Suddenly, when they looked around, they saw no one with them any more, but only Jesus. As they were coming down the mountain, he ordered them to tell no one about what they had seen, until after the Son of Man had risen from the dead.
Most of the people we encounter who are doing meaningful work, who create and contribute, can usually point to one or more times in their lives when they have been supported or guided by a capable person willing to share the wisdom of years of experience. We often hear folks, upon receiving public recognition, say this: “I stand on the shoulders of giants.” This nod to mentors has become cliché, because there is much truth in those words.
My father, a dedicated judge who is still going strong, speaks fondly of those who came before him and who shared their wisdom along the way. Judge Warren Jones. Chief Justice Warren Burger. Justice Byron White. Judge Robert Vance. Dad has been a judge for about 45 years – and I think it is safe to say what he loves most – beyond a deep and abiding respect for the law – is the opportunity to mentor brilliant young folks who have served as his law clerks. He loves watching them venture out. One former clerk – Case Western law professor Michael Scharf — was nominated for a Nobel Peace Prize in 2005 for his international work providing pro bono legal assistance for leaders working on peace negotiations and the prosecution of major war criminals. According to numerous profiles, Scharf maintains that peace and justice are inextricably linked.
When it comes to mentor relationships, it is rarely possible to point to a single source to explain an individual’s courage or success, but, when we find a person who has grown into a life of service, usually we can look back and find that at various points in time they have benefitted from a mentor, from someone of depth and practical wisdom. These needn’t be long-term relationships. Exposure here and there can often be sufficient to have a profound, cumulative effect. Mentors are our guides along the way, but, even the wisest ones cannot anticipate the exact place to which we are called.
Next Sunday we follow the story of Elisha, who must come to terms with the sudden departure of his mentor Elijah (2 Kings 2:1-12). He cannot bear the thought of this and, in his insecurity, asks for a double-portion of whatever it is that Elijah has. He watches in horror as Elijah is taken up in a whirlwind. He tears his clothing when he finds himself alone. He is left in the in-between time and must now grow into his full stature. Even with all that he has inherited, he must discover who he, Elisha, is meant to be. No one else can do this for him.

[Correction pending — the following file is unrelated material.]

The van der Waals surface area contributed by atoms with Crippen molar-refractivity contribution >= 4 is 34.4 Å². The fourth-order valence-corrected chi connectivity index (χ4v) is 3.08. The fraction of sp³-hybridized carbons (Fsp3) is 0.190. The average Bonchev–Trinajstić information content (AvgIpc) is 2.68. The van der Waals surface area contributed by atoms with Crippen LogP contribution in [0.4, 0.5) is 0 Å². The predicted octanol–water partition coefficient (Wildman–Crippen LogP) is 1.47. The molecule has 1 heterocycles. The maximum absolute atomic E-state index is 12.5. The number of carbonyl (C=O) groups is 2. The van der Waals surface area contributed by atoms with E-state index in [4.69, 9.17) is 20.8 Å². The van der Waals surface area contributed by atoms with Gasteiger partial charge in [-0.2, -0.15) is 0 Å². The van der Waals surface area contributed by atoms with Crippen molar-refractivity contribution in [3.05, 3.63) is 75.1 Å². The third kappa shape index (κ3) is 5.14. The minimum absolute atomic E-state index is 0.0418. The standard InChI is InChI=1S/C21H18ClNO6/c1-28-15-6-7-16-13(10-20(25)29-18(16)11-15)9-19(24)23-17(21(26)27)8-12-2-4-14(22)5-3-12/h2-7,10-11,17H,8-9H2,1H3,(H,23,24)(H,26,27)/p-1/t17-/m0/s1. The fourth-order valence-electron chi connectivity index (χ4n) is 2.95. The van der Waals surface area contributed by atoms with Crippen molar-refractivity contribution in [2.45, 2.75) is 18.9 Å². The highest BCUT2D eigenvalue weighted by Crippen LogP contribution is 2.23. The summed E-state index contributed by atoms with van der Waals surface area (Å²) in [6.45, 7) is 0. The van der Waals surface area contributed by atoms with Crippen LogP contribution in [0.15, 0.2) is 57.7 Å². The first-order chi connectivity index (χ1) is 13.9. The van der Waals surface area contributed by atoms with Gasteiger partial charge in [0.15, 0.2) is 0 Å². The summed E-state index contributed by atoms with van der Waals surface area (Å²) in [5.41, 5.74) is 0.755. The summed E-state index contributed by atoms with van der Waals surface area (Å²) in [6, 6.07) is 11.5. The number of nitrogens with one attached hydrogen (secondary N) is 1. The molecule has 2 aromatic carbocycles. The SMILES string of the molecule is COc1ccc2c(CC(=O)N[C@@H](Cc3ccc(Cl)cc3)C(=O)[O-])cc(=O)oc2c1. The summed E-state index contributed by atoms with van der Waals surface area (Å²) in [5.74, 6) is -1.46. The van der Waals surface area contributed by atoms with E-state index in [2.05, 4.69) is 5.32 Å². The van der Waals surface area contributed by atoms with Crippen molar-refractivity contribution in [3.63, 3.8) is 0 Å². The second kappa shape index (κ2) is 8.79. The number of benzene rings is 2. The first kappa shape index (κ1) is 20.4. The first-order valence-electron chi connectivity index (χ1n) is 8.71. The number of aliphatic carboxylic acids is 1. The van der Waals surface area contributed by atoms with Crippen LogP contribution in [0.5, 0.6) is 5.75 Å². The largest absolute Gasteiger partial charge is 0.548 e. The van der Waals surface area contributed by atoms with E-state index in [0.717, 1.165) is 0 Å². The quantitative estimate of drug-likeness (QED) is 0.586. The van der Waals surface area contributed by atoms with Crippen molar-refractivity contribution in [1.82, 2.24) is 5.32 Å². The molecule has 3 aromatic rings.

Similarly, after witnessing the transfiguration of Jesus, Peter, James and John must come to terms with the reality that they cannot capture or contain Moses and Elijah on the mountain. They cannot grip their history too tightly. They must not cling to a single moment. They must trust enough to let go. To wait and find out that God is doing a new thing through Jesus, transforming all things.
During times of change, during times when I can sense God at work doing a new thing or calling me to a new place, I tend to be drawn to people who appear to have been successful in moving through their own journeys of creative change and growth. I take comfort in hearing stories of faith, courage and risk. Their stories are evidence that stepping into uncharted territory is not only survivable but well worth the risking. So, I do my homework, seeking people out, asking questions, making notes. But there comes a time when I must venture out, when I must walk that path that is being revealed ever so slightly in front of me. There are moments when I must make friends with the sense that I am all alone, at least for a season. I must make friends with the reality that there is no one else there, no one else inhabiting this particular point on this particular journey. Well, almost no one. Only Jesus.